You can choose to be in a state of equanimity – anytime, in any context!
In response to my blogpost of yesterday, a reader wrote to me saying, “An employee who is rejected by an employer can perhaps move on and seek employment elsewhere. But what does someone do when your family rejects you?”
From personal experience I can tell you that it is not as difficult as it sounds to move on in the context of family or very close personal relationships. The opportunity to be free, liberated and live happily is available to anyone in any situation, regardless of whether the context is personal or professional. You grieve, and therefore you suffer, only because you are clinging on to what has happened. Someone has rejected you, someone has an opinion of you which is not fully based on facts, they have delivered their judgment. If you examine the situation closely, they have moved on. You are the one who is clinging on, pining and suffering, wondering why things are the way they are. But the truth is things already are – they have come to a pass; the words have been spilled, you have been hurt, now what is the point in going on lamenting about it?
When my family called me a cheat and accused me and Vaani of faking a bankruptcy, for the longest time I grieved. I could not accept my new reality that I have been judged by my own mother and siblings. (Read more here: Fall Like A Rose Petal.) I felt devastated that I could not prove to them why their perceptions were wrong. But then, I realized, if they had genuinely wanted to understand us, they would never have doubted our integrity, no matter what perceptional evidence was stacked up against me and Vaani. Soon I saw the futility in trying to convince them of my integrity. I concluded that they don’t trust me – that’s their choice. So, I simply moved on. While I remain accountable to them on the monies I owe them, just as I am with all our other creditors, I have no inclination to discuss or settle any other matters with them. I don’t see it as necessary. And I have no angst, no hurt, no grief in me. Not anymore.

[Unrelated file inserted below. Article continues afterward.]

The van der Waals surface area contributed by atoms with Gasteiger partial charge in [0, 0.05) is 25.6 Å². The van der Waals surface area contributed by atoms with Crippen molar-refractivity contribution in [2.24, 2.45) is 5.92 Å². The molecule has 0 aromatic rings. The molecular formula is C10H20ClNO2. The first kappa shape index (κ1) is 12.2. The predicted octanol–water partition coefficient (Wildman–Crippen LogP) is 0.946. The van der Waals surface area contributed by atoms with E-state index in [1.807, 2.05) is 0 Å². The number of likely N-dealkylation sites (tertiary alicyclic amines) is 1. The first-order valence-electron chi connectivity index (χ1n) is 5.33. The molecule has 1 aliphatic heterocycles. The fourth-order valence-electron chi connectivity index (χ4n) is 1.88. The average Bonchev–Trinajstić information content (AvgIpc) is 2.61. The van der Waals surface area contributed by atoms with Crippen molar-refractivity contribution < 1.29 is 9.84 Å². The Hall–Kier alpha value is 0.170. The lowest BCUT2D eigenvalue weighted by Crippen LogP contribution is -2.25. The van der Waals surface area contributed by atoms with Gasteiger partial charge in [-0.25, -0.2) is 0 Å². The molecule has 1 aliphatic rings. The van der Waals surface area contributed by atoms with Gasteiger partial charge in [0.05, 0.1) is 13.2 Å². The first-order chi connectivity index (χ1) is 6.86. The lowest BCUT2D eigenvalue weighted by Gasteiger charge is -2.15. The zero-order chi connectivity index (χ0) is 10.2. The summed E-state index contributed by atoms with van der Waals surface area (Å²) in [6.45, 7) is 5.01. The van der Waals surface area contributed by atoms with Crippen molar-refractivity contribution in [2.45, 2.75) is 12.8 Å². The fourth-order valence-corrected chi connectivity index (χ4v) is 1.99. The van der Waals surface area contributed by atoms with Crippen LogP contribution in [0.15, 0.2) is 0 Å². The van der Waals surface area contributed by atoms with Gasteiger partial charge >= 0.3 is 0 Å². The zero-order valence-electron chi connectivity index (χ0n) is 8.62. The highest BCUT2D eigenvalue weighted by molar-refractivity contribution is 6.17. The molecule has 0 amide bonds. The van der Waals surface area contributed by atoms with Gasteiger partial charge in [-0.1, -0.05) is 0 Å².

I am not saying my way is the only way of doing things in close relationships when, unfortunately, mistrust, judgment, opinion and rejection come into play. All I can tell you is that I am anchored, I am at peace – because I don’t expect anything anymore from my family. If anything, in fact, on a material plane, I feel responsible towards them.
No situation is difficult to deal with or complex enough to handle as long as you have clarity on what you want. If inner peace is what you want, then some clear, tough calls have to be taken. If you want to wallow in self-pity and flaunt your suffering, then of course, you have a different choice to make. I, for one, believe this state of equanimity is possible for anyone, anytime, in any context – you just have to choose to be non-suffering. Anything – or anyone – that causes your suffering, just weed them out!